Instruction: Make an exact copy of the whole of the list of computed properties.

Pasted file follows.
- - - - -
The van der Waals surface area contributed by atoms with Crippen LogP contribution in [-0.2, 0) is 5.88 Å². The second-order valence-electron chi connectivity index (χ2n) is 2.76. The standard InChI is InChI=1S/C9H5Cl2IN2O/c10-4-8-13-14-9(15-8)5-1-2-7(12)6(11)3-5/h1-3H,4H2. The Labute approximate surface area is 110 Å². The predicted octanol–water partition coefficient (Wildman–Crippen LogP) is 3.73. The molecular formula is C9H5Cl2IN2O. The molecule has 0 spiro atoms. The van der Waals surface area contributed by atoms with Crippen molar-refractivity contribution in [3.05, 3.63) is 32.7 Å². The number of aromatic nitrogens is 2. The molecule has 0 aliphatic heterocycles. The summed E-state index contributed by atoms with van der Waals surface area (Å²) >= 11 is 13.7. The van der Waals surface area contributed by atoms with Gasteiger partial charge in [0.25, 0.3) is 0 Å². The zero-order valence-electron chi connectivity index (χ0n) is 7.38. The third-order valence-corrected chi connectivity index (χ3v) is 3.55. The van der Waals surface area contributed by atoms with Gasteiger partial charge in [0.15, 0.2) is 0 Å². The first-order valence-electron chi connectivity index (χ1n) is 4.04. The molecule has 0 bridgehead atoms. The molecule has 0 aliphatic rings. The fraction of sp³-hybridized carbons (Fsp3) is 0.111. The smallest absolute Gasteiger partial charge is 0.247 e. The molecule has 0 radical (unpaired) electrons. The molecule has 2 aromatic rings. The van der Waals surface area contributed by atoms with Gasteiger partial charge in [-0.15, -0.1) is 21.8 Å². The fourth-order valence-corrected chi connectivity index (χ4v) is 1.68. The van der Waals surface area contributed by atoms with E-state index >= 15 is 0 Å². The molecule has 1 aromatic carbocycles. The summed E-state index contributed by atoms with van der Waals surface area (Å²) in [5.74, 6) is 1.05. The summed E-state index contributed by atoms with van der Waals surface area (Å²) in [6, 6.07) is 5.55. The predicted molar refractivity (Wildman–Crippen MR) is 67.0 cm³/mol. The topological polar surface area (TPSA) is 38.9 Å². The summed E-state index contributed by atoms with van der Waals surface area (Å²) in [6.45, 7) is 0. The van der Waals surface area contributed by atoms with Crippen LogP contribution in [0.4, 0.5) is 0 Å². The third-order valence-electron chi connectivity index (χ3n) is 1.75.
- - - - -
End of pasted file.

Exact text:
The van der Waals surface area contributed by atoms with Crippen LogP contribution in [-0.2, 0) is 5.88 Å². The second-order valence-electron chi connectivity index (χ2n) is 2.76. The standard InChI is InChI=1S/C9H5Cl2IN2O/c10-4-8-13-14-9(15-8)5-1-2-7(12)6(11)3-5/h1-3H,4H2. The Labute approximate surface area is 110 Å². The predicted octanol–water partition coefficient (Wildman–Crippen LogP) is 3.73. The molecular formula is C9H5Cl2IN2O. The molecule has 0 spiro atoms. The van der Waals surface area contributed by atoms with Crippen molar-refractivity contribution in [3.05, 3.63) is 32.7 Å². The number of aromatic nitrogens is 2. The molecule has 0 aliphatic heterocycles. The summed E-state index contributed by atoms with van der Waals surface area (Å²) >= 11 is 13.7. The van der Waals surface area contributed by atoms with Gasteiger partial charge in [0.25, 0.3) is 0 Å². The zero-order valence-electron chi connectivity index (χ0n) is 7.38. The third-order valence-corrected chi connectivity index (χ3v) is 3.55. The van der Waals surface area contributed by atoms with Gasteiger partial charge in [0.15, 0.2) is 0 Å². The first-order valence-electron chi connectivity index (χ1n) is 4.04. The molecule has 0 bridgehead atoms. The molecule has 0 aliphatic rings. The fraction of sp³-hybridized carbons (Fsp3) is 0.111. The smallest absolute Gasteiger partial charge is 0.247 e. The molecule has 0 radical (unpaired) electrons. The molecule has 2 aromatic rings. The van der Waals surface area contributed by atoms with Gasteiger partial charge in [-0.15, -0.1) is 21.8 Å². The fourth-order valence-corrected chi connectivity index (χ4v) is 1.68. The van der Waals surface area contributed by atoms with E-state index >= 15 is 0 Å². The molecule has 1 aromatic carbocycles. The summed E-state index contributed by atoms with van der Waals surface area (Å²) in [5.74, 6) is 1.05. The summed E-state index contributed by atoms with van der Waals surface area (Å²) in [6, 6.07) is 5.55. The predicted molar refractivity (Wildman–Crippen MR) is 67.0 cm³/mol. The topological polar surface area (TPSA) is 38.9 Å². The summed E-state index contributed by atoms with van der Waals surface area (Å²) in [6.45, 7) is 0. The van der Waals surface area contributed by atoms with Crippen LogP contribution in [0.4, 0.5) is 0 Å². The third-order valence-electron chi connectivity index (χ3n) is 1.75.